We will provide updates as we transition to the new service, particularly on any temporary service changes or suspensions. If you have any further questions, please contact Steven Douglas.

Expanding the UMB Data Catalog: Introducing New Data Sets

Cartoon of woman looking at a computer screen

The HSHSL is debuting the first in a new monthly series highlighting recent submissions to the UMB Data Catalog. The UMB Data Catalog facilitates discovery of data by providing a searchable and browsable collection of records describing datasets generated by UMB researchers. Sharing a record of your data in the Catalog is also a great way to demonstrate compliance with data sharing policies!

The latest records showcase datasets focusing on the biodiversity of mosquito bacterial communities, the influence of high-performance media on extracellular vesicles, the role of the dorsal bed nucleus of the striatal terminalis in motivated behaviors, and a rapid, cost-effective protocol for single nucleus isolation. Congrats to our UMB researchers on these publications!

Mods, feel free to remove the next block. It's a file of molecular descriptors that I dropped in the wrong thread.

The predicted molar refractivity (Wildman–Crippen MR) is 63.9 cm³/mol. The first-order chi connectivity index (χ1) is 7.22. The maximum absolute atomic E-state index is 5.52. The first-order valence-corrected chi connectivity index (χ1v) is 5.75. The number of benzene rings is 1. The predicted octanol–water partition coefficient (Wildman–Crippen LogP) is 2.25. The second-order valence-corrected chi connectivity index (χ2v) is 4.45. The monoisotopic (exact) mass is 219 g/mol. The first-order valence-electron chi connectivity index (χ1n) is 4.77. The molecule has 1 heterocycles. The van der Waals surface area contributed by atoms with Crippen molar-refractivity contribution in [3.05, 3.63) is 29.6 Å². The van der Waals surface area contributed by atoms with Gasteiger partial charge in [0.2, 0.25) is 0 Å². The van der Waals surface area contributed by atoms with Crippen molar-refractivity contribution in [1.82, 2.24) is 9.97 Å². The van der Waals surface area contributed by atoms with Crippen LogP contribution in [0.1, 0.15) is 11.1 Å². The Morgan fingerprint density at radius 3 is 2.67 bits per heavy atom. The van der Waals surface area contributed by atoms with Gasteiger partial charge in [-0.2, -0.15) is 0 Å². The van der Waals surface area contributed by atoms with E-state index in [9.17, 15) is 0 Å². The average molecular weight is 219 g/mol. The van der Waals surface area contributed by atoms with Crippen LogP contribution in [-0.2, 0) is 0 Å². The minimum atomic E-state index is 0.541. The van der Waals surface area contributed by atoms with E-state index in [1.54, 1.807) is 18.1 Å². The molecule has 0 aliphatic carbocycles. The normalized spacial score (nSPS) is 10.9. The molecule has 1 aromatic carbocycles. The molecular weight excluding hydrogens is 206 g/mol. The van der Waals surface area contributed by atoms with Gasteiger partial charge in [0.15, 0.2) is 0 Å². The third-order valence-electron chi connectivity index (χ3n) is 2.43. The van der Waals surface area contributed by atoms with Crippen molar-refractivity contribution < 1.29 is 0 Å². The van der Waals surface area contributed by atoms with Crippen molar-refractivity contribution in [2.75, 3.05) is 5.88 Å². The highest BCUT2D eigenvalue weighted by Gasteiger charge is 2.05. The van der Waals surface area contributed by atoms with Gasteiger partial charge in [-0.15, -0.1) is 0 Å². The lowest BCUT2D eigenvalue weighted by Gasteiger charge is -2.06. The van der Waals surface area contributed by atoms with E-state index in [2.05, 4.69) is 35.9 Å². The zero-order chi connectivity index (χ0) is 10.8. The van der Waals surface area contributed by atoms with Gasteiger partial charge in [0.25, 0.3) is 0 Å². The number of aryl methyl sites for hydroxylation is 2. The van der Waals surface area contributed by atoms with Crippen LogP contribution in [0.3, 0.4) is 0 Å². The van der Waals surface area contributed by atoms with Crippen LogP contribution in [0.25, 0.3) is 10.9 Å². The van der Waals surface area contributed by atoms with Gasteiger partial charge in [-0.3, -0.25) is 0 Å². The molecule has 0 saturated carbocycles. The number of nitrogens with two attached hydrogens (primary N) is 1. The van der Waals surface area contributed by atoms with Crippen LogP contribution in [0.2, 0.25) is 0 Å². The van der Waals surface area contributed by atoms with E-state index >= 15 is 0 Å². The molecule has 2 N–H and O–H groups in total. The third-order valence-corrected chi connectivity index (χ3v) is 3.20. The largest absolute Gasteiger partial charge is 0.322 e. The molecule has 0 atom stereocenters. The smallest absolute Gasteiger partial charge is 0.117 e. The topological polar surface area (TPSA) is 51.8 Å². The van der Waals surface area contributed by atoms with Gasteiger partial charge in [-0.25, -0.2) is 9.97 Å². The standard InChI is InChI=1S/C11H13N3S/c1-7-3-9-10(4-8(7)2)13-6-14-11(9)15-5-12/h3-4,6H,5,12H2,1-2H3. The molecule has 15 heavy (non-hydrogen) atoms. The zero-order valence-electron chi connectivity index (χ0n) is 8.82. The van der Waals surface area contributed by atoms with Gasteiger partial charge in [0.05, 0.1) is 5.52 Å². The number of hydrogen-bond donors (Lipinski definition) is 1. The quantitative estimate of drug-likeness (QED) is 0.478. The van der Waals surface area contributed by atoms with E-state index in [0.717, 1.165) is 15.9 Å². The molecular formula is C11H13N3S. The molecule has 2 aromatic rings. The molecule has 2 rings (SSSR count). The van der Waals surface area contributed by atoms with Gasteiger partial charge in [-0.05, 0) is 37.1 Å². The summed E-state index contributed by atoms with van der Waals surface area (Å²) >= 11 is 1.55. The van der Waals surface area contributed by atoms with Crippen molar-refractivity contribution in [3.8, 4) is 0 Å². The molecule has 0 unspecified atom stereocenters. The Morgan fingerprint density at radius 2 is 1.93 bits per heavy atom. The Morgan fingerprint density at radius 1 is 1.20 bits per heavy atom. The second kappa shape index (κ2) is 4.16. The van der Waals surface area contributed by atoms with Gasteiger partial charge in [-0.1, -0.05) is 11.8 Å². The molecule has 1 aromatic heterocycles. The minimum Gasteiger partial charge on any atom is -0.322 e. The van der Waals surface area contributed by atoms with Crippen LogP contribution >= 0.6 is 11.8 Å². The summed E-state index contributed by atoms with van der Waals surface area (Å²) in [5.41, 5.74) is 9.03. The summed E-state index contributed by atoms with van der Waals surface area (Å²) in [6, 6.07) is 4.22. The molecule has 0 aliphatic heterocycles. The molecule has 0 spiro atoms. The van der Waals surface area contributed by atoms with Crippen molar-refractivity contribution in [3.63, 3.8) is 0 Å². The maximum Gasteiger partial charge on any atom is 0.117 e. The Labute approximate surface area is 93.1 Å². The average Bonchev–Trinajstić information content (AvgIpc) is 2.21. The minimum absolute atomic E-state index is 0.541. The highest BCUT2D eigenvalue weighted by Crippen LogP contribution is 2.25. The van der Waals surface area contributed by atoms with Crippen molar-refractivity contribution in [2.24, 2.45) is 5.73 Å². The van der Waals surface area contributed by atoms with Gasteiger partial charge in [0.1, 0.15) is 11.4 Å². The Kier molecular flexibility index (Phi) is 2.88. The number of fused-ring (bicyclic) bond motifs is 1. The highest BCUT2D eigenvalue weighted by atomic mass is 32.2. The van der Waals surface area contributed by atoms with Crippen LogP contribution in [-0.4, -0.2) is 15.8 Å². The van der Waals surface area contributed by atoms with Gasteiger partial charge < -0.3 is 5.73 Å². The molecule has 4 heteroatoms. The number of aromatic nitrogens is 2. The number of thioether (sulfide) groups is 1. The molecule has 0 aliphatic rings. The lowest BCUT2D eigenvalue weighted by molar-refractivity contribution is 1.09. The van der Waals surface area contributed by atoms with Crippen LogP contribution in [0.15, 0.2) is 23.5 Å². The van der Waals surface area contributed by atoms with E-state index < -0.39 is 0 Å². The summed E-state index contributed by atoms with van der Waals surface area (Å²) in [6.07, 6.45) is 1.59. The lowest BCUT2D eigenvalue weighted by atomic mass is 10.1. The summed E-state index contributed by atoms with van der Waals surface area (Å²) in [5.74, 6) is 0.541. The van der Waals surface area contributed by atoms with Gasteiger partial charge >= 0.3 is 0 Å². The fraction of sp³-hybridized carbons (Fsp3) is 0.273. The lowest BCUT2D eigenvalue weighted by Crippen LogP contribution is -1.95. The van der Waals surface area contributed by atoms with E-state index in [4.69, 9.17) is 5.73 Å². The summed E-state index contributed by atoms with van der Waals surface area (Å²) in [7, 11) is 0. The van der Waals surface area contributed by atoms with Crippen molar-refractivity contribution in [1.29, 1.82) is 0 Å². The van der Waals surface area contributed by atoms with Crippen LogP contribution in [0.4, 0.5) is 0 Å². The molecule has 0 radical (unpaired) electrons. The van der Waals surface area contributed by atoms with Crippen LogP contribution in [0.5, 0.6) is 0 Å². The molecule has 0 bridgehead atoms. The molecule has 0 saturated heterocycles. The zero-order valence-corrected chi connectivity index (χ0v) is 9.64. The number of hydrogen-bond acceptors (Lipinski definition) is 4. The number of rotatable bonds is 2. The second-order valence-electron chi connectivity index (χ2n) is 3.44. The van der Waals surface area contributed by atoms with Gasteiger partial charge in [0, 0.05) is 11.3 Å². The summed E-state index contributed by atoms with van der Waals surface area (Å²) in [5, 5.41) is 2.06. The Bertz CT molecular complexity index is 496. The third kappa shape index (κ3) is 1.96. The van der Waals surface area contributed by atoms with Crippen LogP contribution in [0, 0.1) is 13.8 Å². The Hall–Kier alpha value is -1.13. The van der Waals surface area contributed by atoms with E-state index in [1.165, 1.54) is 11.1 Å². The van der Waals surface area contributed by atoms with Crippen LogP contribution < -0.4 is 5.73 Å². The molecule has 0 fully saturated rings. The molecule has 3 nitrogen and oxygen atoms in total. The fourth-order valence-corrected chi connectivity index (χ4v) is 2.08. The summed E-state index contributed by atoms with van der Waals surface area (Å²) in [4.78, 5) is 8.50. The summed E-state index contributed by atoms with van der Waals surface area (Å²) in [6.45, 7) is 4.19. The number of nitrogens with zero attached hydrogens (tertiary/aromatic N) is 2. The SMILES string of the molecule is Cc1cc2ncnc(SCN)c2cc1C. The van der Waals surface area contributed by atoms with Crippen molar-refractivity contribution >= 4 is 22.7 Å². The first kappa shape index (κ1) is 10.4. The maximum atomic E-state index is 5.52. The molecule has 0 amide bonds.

Title: An optimized protocol for single nuclei isolation from clinical biopsies for RNA-seq
Authors:  Thomas V. Rousselle, Jennifer M. McDaniels, Amol C. Shetty, Elissa Bardhi, Daniel G. Maluf, Valeria R. Mas

Title: Approaches to Potentiated Neuroprotective Treatment in the Rodent Model of Ischemic Optic Neuropathy
Authors: Zara Mehrabian, Yan Guo, Neil R. Miller, Amanda D. Henderson, Steven Roth, Steven L. Bernstein

Title: Culture Condition of Bone Marrow Stromal cells Affects Quantity and Quality of the Extracellular Vesicles
Authors: Amanda L. Scheiber, Cierra A. Clark, Takashi Kaito, Masahiro Iwamoto, Edwin M Horwitz, Yuka Imamura Kawasawa, Satoru Otsuru